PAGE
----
“Krishna Swambran” is the magnum opus of Mahatma Krishan Joo Razdan Ji. His life span is the Gift of Time, on the sacred soil of Kashmir, which is but the very presence of Uma as Kashmira, according to the Nilamata Purana. Mahatma Ji was born on the Dwadashi Tithi, 1907 Bikrami corresponding to 19th August, 1850 AD. He lived the life of a Brahmavarchas upto 27th Marga Sheersha,1983 Bikrami corresponding to 13th December, 1926. Thus his life span witnessed the seventy six Krishna Janmashtamis and the ‘Shiva Parinayas’ including the Shravan Purnimas,associated with Lord Amreshwara Amarnath Swami  etc. in his life. He is not with us, but  his work is ‘Kaalajayi’ transcending time but within time.through his immortal pen. He became immortal through his Sadhana—austerities  and Lekhani–the grace of Mata Sharada Saraswati. He is seen with his poetic pen and  in the “Chaitya Purusha” or the state of mind with   intuitive  faculty of a great and grand devotee of the Divine Being. While going through the lyrics of this Swambaran, I get excited to read such wonderful cosmic scenes, which leads me to the realm of understanding Advaita within Dvaita. Here is seen the  Shudha Vidya Tattva of the Trika philosophy. It is a measured rhythm in the long world of Time. The whole poetic formation is a spiritual treatise, to help the readers of the text of the Shiva Lagana or Parinaya and listeners of the devotional music, while the aspirant’s soul embraces the Self in Divinity. This is in my humble understanding the cosmic whirl of the universal reality, while it can be taken as the Varttika in the Trika literature.

In this Swambran the reconstruction of the spiritual thought  lies within  Agama and Nigama under the wavelength of the Puranik eulogy and Chidananda. Again, it reminds us of the Upanishadic influence and the Yogic modulation to arrive  at the ‘Nirakara; through ‘Sakara‘. In the Shiva Lagna or the Paani Grahna, Lord Shiva has been revered as the Bridegroom with all the faculties of Saguna Maya–Purusha, where Lord Brahma officiated as the Cosmic Purohit, to see Mata Parvati offering Her hand to Parmeshvara. In return, Shiva is accepting Her as the  Primal source of  Shakti.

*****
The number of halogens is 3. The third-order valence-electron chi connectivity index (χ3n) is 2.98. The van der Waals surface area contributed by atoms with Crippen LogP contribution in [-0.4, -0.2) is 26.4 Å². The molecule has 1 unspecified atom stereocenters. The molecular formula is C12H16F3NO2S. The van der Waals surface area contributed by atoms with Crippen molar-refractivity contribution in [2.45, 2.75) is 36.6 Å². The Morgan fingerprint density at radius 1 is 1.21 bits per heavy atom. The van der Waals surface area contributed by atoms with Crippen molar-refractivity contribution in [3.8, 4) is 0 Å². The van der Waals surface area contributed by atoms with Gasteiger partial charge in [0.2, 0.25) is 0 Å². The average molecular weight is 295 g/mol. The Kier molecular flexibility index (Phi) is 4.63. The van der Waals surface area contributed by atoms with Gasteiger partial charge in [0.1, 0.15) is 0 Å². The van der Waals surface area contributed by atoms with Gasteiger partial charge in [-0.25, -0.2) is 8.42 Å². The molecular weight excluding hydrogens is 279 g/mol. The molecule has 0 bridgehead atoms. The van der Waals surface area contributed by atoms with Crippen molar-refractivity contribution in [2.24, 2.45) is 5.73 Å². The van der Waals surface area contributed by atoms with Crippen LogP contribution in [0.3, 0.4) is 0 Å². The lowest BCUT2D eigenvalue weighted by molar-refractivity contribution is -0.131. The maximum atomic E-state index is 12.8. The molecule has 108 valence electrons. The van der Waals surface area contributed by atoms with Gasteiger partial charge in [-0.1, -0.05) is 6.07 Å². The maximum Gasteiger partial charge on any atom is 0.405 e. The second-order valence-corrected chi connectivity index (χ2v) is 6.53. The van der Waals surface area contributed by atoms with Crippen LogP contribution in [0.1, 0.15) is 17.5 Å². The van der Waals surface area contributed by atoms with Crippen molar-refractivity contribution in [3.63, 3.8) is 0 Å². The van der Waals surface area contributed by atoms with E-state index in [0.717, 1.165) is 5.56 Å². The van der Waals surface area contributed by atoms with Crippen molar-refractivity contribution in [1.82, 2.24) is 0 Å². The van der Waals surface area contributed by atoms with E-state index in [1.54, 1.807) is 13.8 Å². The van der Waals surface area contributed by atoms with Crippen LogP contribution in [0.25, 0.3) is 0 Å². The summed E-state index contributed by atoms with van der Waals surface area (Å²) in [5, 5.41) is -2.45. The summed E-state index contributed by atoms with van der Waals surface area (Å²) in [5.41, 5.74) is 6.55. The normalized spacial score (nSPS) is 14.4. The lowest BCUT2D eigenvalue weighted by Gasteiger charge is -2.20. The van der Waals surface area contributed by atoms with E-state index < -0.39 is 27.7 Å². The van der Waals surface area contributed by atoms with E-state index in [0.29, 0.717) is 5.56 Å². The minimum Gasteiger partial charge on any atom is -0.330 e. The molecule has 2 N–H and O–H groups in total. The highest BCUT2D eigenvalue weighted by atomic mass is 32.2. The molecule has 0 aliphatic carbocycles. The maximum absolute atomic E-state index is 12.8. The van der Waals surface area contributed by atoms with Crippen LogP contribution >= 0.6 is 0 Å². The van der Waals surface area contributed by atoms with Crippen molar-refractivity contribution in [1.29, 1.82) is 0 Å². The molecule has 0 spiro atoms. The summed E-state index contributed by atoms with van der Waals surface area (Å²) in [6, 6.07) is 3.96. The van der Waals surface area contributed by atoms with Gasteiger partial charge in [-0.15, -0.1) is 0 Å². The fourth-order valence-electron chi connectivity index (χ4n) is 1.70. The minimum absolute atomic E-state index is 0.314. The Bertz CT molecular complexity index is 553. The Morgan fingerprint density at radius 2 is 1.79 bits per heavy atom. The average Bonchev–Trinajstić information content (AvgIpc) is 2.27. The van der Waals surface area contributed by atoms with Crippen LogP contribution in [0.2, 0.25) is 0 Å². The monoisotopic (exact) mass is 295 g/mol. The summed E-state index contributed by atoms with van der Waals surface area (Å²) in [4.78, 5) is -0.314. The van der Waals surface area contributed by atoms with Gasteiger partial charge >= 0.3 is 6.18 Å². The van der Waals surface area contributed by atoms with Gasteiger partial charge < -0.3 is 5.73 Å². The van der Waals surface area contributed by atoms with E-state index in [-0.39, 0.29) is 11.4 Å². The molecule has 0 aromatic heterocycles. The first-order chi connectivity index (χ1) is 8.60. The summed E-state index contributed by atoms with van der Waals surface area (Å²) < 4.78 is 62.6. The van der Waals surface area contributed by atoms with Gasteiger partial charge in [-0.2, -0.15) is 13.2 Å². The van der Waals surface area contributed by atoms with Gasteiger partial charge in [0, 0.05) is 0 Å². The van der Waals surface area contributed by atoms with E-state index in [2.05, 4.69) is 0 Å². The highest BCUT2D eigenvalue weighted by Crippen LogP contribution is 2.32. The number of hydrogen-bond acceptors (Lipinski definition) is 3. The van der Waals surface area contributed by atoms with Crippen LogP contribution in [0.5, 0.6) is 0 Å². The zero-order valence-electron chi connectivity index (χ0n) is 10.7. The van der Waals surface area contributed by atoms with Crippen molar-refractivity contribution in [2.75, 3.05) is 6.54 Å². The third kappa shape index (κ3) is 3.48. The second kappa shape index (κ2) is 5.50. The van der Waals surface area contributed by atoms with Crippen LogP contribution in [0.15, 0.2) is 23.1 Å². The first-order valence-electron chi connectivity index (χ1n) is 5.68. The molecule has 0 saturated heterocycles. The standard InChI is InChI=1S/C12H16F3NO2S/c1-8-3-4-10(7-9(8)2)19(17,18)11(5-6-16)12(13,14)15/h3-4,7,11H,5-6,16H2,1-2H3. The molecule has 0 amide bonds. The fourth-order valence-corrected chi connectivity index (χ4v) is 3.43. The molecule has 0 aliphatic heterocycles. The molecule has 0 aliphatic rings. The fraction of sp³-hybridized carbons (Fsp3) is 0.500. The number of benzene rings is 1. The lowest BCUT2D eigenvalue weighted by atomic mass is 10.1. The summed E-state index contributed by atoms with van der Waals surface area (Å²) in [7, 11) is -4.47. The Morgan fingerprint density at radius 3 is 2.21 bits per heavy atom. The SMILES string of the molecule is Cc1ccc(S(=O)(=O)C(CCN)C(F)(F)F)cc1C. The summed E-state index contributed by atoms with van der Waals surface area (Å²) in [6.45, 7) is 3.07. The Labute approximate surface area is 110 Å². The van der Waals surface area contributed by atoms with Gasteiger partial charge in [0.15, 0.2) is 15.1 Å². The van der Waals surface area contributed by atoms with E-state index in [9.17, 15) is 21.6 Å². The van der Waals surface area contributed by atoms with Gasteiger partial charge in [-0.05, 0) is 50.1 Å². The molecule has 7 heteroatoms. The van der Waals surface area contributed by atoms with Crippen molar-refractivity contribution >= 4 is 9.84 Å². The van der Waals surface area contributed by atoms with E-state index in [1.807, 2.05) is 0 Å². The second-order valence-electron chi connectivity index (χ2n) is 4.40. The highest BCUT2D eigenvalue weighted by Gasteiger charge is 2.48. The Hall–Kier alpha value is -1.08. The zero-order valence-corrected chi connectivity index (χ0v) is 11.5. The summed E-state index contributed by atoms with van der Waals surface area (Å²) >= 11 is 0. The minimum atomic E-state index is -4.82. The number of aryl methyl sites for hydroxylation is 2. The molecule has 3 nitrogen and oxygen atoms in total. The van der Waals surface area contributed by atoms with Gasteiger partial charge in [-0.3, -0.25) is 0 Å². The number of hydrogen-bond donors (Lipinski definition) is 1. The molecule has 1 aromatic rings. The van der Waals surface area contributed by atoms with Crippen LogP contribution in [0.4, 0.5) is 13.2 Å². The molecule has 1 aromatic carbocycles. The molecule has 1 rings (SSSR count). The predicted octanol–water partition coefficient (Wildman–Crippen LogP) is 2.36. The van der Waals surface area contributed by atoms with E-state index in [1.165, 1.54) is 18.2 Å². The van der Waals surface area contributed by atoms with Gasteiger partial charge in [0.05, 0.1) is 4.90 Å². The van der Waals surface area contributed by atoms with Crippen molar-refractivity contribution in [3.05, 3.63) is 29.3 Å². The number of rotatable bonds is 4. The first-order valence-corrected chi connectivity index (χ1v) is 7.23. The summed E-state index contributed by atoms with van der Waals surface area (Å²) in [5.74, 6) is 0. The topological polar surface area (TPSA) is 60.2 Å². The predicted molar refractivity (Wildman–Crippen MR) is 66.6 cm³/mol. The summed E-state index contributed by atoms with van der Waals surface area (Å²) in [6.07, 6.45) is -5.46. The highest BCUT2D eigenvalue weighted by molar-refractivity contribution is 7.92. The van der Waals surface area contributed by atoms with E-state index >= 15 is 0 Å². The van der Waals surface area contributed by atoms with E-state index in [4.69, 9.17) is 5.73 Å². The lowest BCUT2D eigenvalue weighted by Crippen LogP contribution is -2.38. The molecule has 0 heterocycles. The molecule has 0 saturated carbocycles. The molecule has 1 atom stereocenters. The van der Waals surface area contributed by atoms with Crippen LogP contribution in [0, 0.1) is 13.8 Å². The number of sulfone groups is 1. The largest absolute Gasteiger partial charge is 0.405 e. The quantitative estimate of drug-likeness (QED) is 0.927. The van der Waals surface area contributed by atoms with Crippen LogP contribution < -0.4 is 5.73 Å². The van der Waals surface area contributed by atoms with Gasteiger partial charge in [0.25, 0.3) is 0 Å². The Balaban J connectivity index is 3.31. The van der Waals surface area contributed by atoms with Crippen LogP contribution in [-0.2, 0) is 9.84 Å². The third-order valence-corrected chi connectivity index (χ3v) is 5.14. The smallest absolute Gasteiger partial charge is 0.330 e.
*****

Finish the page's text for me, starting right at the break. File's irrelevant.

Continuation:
The seasonal change draws us to feel the  cosmic consciousness, when Shiva and Shakti undergo through the Pani Grahan–which in essence is the integration of the Sapta-Matrikas, as revealed in the Agamic literature of Kashmir.  The Poshi Pooza offered by Meena, the mother of Parvati, is the human witness or the Saakshi Bhaava, to see the Divine Couple being seen as Shiva and Shakti. It is an  intense brevity with the sweet summary of the delight to descend on the earth planet.

The Prithvi Mata or the Mother Divinity as the Bhuh-Devi makes her obeisance to the Cosmic couple. She longs for ‘Svana-Sheen’, which means the snow in abundance for the growth of the botanical life, including the water reservoirs. It is a metaphor in the poetic form. It is also known as the progress in happening, according to the ‘Vakya Padiya of Bhartari. Here, the vastness of the Bhumi is seen with the aspiration to make the barren land converted into fertile land, through abundant water, which would ultimately make the harvest look in like ‘Heaps  of Gold’. The thoughts presented by Mahatma Krishan Joo Razdan ji  is to see water for bringing  progress  on the planet, and fodder for  the cattle, through  forests  for ecological conservation and environmental sustenance.

In this celestial marriage all the planets bow their head before Shiva and Shakti  for maintaining the cosmic order in balance and rhythm. Peace and prosperity are essential in the human relationship.  Thus Shiva  and Shakti symbolize peace and prosperity, within the human progression for the Life Divine. The message is of the Agamic influence on the   life on the earth-planet ,  seeing the cosmic scene. The universal glow appears, presenting a glorious set of units woven with new imagery, within the Shiva Parinaya.

To conclude, Krishna Swambran is the Kashmiri version of the Cosmic couple. It reaches the celestial rays. It is a vision of radiant flights of Joy.